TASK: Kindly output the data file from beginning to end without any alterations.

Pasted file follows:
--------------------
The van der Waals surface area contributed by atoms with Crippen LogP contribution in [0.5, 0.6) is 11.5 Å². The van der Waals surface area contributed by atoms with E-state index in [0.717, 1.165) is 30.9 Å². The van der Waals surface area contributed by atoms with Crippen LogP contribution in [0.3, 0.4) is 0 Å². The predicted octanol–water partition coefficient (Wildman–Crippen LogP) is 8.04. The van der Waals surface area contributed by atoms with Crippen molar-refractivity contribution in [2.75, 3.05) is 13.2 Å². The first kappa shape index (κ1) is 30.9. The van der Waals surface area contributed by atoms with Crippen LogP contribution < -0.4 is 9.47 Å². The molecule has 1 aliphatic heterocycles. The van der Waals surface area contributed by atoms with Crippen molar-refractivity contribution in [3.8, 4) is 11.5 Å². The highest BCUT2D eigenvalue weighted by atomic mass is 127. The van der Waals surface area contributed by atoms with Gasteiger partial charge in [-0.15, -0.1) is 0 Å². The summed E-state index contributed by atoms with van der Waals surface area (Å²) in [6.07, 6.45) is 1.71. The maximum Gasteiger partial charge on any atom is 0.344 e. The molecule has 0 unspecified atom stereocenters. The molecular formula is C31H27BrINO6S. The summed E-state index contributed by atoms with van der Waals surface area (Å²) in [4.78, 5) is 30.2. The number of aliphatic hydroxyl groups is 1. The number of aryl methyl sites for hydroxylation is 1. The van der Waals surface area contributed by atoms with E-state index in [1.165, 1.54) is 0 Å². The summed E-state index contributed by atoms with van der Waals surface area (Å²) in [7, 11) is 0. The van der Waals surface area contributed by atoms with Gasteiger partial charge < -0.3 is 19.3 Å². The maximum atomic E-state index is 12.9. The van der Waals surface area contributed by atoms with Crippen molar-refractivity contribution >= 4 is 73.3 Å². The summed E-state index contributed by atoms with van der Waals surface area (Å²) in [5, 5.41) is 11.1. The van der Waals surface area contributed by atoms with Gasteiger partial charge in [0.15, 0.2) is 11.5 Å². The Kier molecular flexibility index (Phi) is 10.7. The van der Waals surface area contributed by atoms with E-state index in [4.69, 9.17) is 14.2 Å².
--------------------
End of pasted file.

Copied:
The van der Waals surface area contributed by atoms with Crippen LogP contribution in [0.5, 0.6) is 11.5 Å². The van der Waals surface area contributed by atoms with E-state index in [0.717, 1.165) is 30.9 Å². The van der Waals surface area contributed by atoms with Crippen LogP contribution in [0.3, 0.4) is 0 Å². The predicted octanol–water partition coefficient (Wildman–Crippen LogP) is 8.04. The van der Waals surface area contributed by atoms with Crippen molar-refractivity contribution in [2.75, 3.05) is 13.2 Å². The first kappa shape index (κ1) is 30.9. The van der Waals surface area contributed by atoms with Crippen LogP contribution < -0.4 is 9.47 Å². The molecule has 1 aliphatic heterocycles. The van der Waals surface area contributed by atoms with Crippen molar-refractivity contribution in [3.8, 4) is 11.5 Å². The highest BCUT2D eigenvalue weighted by atomic mass is 127. The van der Waals surface area contributed by atoms with Gasteiger partial charge in [-0.15, -0.1) is 0 Å². The summed E-state index contributed by atoms with van der Waals surface area (Å²) in [6.07, 6.45) is 1.71. The maximum Gasteiger partial charge on any atom is 0.344 e. The molecule has 0 unspecified atom stereocenters. The molecular formula is C31H27BrINO6S. The summed E-state index contributed by atoms with van der Waals surface area (Å²) in [4.78, 5) is 30.2. The number of aliphatic hydroxyl groups is 1. The number of aryl methyl sites for hydroxylation is 1. The van der Waals surface area contributed by atoms with E-state index in [1.165, 1.54) is 0 Å². The summed E-state index contributed by atoms with van der Waals surface area (Å²) in [7, 11) is 0. The van der Waals surface area contributed by atoms with Gasteiger partial charge < -0.3 is 19.3 Å². The maximum atomic E-state index is 12.9. The van der Waals surface area contributed by atoms with Crippen molar-refractivity contribution >= 4 is 73.3 Å². The summed E-state index contributed by atoms with van der Waals surface area (Å²) in [5, 5.41) is 11.1. The van der Waals surface area contributed by atoms with Gasteiger partial charge in [0.15, 0.2) is 11.5 Å². The Kier molecular flexibility index (Phi) is 10.7. The van der Waals surface area contributed by atoms with E-state index in [4.69, 9.17) is 14.2 Å².